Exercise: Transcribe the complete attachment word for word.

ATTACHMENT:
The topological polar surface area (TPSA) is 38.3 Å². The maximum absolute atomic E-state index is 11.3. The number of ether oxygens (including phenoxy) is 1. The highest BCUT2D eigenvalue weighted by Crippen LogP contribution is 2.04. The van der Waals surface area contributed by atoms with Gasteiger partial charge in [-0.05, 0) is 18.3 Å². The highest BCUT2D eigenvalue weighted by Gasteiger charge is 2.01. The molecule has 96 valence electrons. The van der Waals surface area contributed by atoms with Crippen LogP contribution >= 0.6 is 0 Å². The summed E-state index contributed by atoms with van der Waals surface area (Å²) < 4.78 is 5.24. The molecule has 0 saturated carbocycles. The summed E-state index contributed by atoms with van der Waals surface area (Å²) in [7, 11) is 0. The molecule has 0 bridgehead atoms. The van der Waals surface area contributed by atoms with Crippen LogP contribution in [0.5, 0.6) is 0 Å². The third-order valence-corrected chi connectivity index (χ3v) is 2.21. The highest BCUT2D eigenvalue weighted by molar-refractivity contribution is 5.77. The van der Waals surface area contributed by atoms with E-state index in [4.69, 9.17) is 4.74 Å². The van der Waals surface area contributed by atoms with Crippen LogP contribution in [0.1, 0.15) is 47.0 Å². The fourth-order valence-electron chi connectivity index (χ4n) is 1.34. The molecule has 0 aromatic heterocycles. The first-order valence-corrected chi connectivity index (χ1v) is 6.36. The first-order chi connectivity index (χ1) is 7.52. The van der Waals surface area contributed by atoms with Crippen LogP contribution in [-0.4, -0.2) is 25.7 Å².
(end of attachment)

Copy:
The topological polar surface area (TPSA) is 38.3 Å². The maximum absolute atomic E-state index is 11.3. The number of ether oxygens (including phenoxy) is 1. The highest BCUT2D eigenvalue weighted by Crippen LogP contribution is 2.04. The van der Waals surface area contributed by atoms with Gasteiger partial charge in [-0.05, 0) is 18.3 Å². The highest BCUT2D eigenvalue weighted by Gasteiger charge is 2.01. The molecule has 96 valence electrons. The van der Waals surface area contributed by atoms with Crippen LogP contribution >= 0.6 is 0 Å². The summed E-state index contributed by atoms with van der Waals surface area (Å²) < 4.78 is 5.24. The molecule has 0 saturated carbocycles. The summed E-state index contributed by atoms with van der Waals surface area (Å²) in [7, 11) is 0. The molecule has 0 bridgehead atoms. The van der Waals surface area contributed by atoms with Crippen LogP contribution in [0.5, 0.6) is 0 Å². The third-order valence-corrected chi connectivity index (χ3v) is 2.21. The highest BCUT2D eigenvalue weighted by molar-refractivity contribution is 5.77. The van der Waals surface area contributed by atoms with E-state index in [4.69, 9.17) is 4.74 Å². The van der Waals surface area contributed by atoms with Crippen LogP contribution in [0.1, 0.15) is 47.0 Å². The fourth-order valence-electron chi connectivity index (χ4n) is 1.34. The molecule has 0 aromatic heterocycles. The first-order valence-corrected chi connectivity index (χ1v) is 6.36. The first-order chi connectivity index (χ1) is 7.52. The van der Waals surface area contributed by atoms with Crippen LogP contribution in [-0.4, -0.2) is 25.7 Å².